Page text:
Times Staff Writer
and Hannah Pollock
Adams County Prison will not be involved in a recent grant to “reduce incarceration rates” in Adams County and Philadelphia through collaboration.
The Vera Institute of Justice is funding the Consensus-Building for Incarceration Reform (CBIR) program, which seeks to “improve prospects for offenders and ex-offenders” in both areas “by bringing together criminal justice reform advocates, community leaders, and county jail officials,” according to a press release.
Urban Rural Action and the Pennsylvania Prison Society will lead this CBIR program, the release reads.
The Adams County Prison has other focuses at this time preventing Warden Katy Hileman and her staff from participating in the grant opportunity, she announced Tuesday at the prison board meeting.
While Hileman said she believes “the initiative is a positive one and collaboration is usually beneficial for all parties,” she does “not currently have the time or availability to be involved.”
She also noted she does not have staff “to dedicate to this initiative.”
The program goals include: hoping to “strengthen the influence, advocacy, and consensus-building capacity of our network of criminal justice reform advocates, community leaders, and jail officials”; to “increase familiarity with data on incarceration rates and jail conditions in Adams County and Philadelphia”; working to “develop and implement advocacy strategies to reduce incarceration and improve jail conditions”; and “build relationships among participants through homestays, communal meals, and collaboration,” according to Chad Collie, who is an advisory board member of the Urban Rural Action.
Urban Rural Action, a nonprofit, looks to improve “relationships between urban and rural communities through collective action,” the release reads.
Although the prison staff does not have the time to give to this initiative, Collie said there will be 15 participants from Adams County and 15 from Philadelphia.
Adams County Commissioner Vice Chairman Jim Martin, who is the chair of the prison board, “has indicated that either he or his designee will monitor the initiative on behalf of the jail,” Hileman said.
Hileman said the prison has “several large projects under way,” including the Transition to Recovery program that assists those with opioid addictions. The Vivitrol program launched this month.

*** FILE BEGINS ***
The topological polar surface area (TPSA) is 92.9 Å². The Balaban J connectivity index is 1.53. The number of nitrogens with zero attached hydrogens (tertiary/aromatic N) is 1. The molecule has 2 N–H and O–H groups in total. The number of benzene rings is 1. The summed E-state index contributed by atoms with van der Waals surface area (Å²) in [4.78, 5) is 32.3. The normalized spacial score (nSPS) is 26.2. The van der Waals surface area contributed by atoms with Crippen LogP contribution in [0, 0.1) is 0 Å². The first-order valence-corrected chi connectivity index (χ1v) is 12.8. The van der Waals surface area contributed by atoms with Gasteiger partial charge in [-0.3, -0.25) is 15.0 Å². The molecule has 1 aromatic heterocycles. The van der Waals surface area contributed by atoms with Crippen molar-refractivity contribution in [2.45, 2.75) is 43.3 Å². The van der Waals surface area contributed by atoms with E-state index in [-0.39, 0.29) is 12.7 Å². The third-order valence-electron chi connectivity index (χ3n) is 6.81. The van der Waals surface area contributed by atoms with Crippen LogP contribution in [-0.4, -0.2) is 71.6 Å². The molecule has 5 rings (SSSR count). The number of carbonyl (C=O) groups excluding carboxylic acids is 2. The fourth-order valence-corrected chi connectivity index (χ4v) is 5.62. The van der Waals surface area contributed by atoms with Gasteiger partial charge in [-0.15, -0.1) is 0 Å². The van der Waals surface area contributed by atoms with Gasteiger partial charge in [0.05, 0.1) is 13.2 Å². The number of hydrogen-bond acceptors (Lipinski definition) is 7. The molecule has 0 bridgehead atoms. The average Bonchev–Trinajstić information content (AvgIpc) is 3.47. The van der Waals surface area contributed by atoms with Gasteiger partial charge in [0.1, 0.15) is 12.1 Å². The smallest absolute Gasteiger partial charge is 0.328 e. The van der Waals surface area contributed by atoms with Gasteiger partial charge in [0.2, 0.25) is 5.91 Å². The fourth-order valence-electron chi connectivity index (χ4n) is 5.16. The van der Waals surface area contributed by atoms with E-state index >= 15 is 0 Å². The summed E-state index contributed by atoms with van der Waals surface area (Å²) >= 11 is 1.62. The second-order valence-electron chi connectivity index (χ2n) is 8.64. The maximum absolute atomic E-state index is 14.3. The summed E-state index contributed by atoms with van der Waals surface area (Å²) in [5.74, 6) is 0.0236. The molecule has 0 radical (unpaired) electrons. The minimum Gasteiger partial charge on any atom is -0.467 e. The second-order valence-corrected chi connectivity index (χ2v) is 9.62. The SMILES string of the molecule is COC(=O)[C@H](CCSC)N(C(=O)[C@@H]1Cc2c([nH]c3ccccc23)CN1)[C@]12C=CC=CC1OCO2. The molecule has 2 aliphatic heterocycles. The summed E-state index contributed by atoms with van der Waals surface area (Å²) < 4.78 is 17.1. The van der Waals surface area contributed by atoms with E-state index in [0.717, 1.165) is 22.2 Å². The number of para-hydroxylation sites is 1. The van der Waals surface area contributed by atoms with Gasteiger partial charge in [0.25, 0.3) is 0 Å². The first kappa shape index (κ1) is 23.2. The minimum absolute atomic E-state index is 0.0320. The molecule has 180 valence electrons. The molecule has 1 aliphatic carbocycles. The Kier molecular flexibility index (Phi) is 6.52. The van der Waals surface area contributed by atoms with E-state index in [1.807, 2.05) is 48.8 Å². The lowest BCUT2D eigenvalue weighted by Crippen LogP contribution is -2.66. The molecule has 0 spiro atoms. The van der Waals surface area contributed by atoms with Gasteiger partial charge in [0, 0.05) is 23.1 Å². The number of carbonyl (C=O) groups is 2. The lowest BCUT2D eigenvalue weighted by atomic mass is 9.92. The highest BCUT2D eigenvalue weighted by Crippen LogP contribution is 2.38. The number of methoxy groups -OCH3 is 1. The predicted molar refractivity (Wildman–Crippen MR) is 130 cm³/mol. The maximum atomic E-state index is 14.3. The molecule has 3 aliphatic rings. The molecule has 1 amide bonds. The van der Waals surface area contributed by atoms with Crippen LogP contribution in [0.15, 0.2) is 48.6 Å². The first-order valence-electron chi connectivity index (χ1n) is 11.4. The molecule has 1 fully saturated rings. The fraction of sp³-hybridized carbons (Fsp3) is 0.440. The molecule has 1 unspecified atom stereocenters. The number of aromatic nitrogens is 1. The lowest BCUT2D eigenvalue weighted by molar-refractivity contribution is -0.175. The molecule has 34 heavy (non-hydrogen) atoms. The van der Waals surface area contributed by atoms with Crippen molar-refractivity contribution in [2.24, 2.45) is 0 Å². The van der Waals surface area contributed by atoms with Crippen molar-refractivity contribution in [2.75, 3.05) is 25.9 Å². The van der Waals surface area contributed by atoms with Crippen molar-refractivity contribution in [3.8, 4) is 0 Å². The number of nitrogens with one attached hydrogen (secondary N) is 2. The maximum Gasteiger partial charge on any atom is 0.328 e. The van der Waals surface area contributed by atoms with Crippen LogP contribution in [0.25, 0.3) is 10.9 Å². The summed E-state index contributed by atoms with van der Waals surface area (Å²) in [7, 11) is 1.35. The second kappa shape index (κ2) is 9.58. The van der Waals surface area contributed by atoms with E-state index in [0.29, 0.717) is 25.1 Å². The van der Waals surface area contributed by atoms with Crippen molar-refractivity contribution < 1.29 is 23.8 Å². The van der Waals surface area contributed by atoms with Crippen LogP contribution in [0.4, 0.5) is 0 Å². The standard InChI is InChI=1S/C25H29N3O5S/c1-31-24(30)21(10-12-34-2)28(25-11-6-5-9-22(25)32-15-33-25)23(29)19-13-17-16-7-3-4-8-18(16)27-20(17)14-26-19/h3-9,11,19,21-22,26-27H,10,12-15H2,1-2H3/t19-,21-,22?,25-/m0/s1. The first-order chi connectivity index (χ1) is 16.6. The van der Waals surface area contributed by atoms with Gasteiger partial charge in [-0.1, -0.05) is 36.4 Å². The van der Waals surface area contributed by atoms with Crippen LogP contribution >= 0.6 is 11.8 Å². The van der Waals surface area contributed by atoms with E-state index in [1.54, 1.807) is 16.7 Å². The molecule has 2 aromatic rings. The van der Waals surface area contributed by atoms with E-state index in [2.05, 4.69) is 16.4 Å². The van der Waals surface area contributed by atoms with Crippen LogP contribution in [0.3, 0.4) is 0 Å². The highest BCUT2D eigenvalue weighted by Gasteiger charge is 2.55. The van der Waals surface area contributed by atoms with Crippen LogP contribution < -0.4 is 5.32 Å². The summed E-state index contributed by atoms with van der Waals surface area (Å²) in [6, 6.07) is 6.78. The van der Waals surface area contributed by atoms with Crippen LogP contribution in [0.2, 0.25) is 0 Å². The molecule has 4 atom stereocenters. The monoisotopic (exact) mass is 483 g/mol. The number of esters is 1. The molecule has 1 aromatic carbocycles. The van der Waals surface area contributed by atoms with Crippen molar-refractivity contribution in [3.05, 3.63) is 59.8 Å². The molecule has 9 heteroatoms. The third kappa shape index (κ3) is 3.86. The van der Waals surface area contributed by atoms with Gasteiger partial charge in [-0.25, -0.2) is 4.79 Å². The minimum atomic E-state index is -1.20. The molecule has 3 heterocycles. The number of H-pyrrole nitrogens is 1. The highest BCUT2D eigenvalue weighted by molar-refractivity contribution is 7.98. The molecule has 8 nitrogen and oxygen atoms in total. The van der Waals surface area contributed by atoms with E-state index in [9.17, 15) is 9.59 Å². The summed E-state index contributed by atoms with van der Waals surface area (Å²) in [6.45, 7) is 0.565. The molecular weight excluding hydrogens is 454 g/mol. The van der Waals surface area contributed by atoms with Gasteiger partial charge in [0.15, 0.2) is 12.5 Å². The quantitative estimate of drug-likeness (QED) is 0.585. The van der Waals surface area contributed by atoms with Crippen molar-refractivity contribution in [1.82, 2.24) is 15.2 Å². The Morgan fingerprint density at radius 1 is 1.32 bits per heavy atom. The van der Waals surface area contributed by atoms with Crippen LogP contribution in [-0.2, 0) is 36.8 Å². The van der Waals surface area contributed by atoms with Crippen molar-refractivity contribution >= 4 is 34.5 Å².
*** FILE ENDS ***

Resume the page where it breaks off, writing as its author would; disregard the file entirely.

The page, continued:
The medical treatment, known as Vivitrol, “is a non-addictive, once-monthly treatment” used “to prevent relapse in opioid dependent patients,” according to naltrexone drug’s website. “Vivitrol blocks opioid receptors in the brain while you work with the psychological aspects of counseling,” the website indicates.
The prison also anticipates “the implementation of CorreTrak,” which entails “real time electronic tracking and documentation of inmates and detainees,” officials said.
Other projects include reviewing bids for the Request for Proposal (RFP) to seek a new food service vendor at the prison and a potential nursery and vocational program, according to Hileman.
The Adams County Prison Board approved the submission Tuesday of the RFP for food services which will go before the commissioners at their July 24 meeting.
During the prison board meeting, Hileman also discussed the potential for expanding the Adams County Prison “orchard, garden, and greenhouse into a functioning nursery.”
“Much of the conversation has included expanding the vocational training and programming for the inmates and re-entry participants, while also providing community service by growing plants that will support riparian buffer projects around Adams County,” Hileman said.
But the “conversation is still in its early stages,” according to Hileman, who noted they plan to visit a state correctional institution on July 30 to see the Department of Corrections program.
The CBIR program meetings are set for September and October with some in Gettysburg and others in Philadelphia, according to officials. For more information about the program, check out Urban Rural Action at uraction.org/cbir-registration.html.